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Sei "Assassin Mama" Thriller Starter

Sei "Assassin Mama" Thriller Starter

USA Today Best Selling Author

⭐⭐⭐⭐⭐ 6,976+ 5-Star Reviews

Regular price $69.99 USD
Regular price $89.99 USD Sale price $69.99 USD
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Sei embarks on a daring mission to uncover the truth about her lost daughter.

USA Today Bestselling Author Ty Hutchinson brings you a heart-stopping, explosive bundle that includes the first five books in the "Assassin Mama" series. An incredible deal at 30% off—only available here!

Thousands of five-star reviews and hundreds of thousands of downloads from happy readers worldwide.

⭐⭐⭐⭐⭐ "I never thought I would be cheering on an assassin, but it's hard not to love this character." — Reader Review

⭐⭐⭐⭐⭐ "A heartwarming story about a mother's search for her missing daughter." – Reader Review

"Hutchinson has given us an amazingly strong character in Sei." — Blog Critics

Series:  Sei Assassin Thrillers

Read An Excerpt: Contract: Bait

The massive beast charged out through the tangle of brush. Its two front hooves dug deep into the soft forest floor, propelling it to top speed in only a few feet. It had dark eyes, small and deep set, and a thick neck that held its mammoth head steady like a battering ram. Four-inch tusks curved upward from the sides of its mouth, popping against the coarse coat of black bristles. The mane running down its spine, a pronounced Mohawk, signaled its aggression. Its throaty growls grew louder as it closed the distance. 

In an instant, my senses erupted. 




The wild boar stood larger than any I had seen in the forest. From my estimate, it had a shoulder height of at least forty inches and a weight in the high four-hundred-pound range—nearly the size of young brown bear.

The attack triggered a tingling in my skin and threw the beats in my chest into overdrive. I lowered my head and ran toward the snarling animal. I had enough time to take the few steps needed to leap upward and tuck my body into a tight ball, rotating once before landing squarely behind it. The boar’s size didn’t hamper its agility, and it deftly pivoted, resuming its attack.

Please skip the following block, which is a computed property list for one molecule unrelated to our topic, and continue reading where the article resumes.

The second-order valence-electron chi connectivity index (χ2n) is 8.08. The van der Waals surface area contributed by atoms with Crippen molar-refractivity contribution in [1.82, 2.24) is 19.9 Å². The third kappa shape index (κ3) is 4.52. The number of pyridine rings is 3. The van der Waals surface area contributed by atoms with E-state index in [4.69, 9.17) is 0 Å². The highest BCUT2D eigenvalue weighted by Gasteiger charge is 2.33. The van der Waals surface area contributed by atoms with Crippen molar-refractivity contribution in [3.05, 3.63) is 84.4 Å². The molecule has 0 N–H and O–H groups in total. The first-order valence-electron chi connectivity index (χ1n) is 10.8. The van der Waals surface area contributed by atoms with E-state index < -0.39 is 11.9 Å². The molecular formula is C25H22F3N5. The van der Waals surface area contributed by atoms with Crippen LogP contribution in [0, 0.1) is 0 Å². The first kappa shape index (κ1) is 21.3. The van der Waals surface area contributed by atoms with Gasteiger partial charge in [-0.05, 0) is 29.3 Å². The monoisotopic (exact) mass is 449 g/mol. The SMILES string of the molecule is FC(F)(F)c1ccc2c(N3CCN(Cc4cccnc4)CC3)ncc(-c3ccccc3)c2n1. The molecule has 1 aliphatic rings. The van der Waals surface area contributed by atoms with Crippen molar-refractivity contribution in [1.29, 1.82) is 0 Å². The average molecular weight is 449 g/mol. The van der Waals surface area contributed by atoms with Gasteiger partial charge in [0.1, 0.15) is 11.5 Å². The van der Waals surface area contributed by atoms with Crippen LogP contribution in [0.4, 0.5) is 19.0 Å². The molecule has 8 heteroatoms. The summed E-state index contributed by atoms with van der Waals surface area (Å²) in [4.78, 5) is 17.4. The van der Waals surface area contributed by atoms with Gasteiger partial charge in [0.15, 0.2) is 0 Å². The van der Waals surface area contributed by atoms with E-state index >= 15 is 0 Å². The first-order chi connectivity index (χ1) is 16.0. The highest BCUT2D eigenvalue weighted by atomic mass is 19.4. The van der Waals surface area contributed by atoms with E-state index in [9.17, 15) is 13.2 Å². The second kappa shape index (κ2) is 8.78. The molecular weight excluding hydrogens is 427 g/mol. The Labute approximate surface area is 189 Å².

I had expected that.

The momentum from my somersault propelled me forward toward a birch tree, allowing me to run straight up the smooth silver trunk before pushing off with my second step. As I rotated back over the black beast, I withdrew a razor sharp knife from a sheath I had strapped to my hip. I timed my rotation perfectly and landed on the back of the boar, driving the seven inches of hardened steel into the base of its skull. The blow crippled the animal, causing its forelegs to give way, but I hadn’t killed it. And I didn’t want to leave it to suffer. 

Still thrashing its head from side to side, the boar could easily shred my arms with its sharp tusks. A throat slash to the neck would be too risky.

Instead, I yanked the knife out and reached back to its hind legs, severing the tendon. The boar fell over to its side. I quickly grabbed the exposed front leg, lifted it up, and drove my knife deep into the soft, vulnerable armpit and into the animal’s heart. The end came quickly.

I removed my blade and used the boar’s hair to wipe it clean. It had been only minutes ago that I ran peacefully through the forest. I couldn’t understand why the animal had decided to attack me. I looked the boar over carefully and discovered a small bullet wound near its hindquarter. It was the case of a novice hunter using an inadequate gun for such a large animal—a small caliber, most likely. Had they hit the boar anyplace else, the bullet probably would have bounced off. But it hadn’t, and the animal had run off. And into me.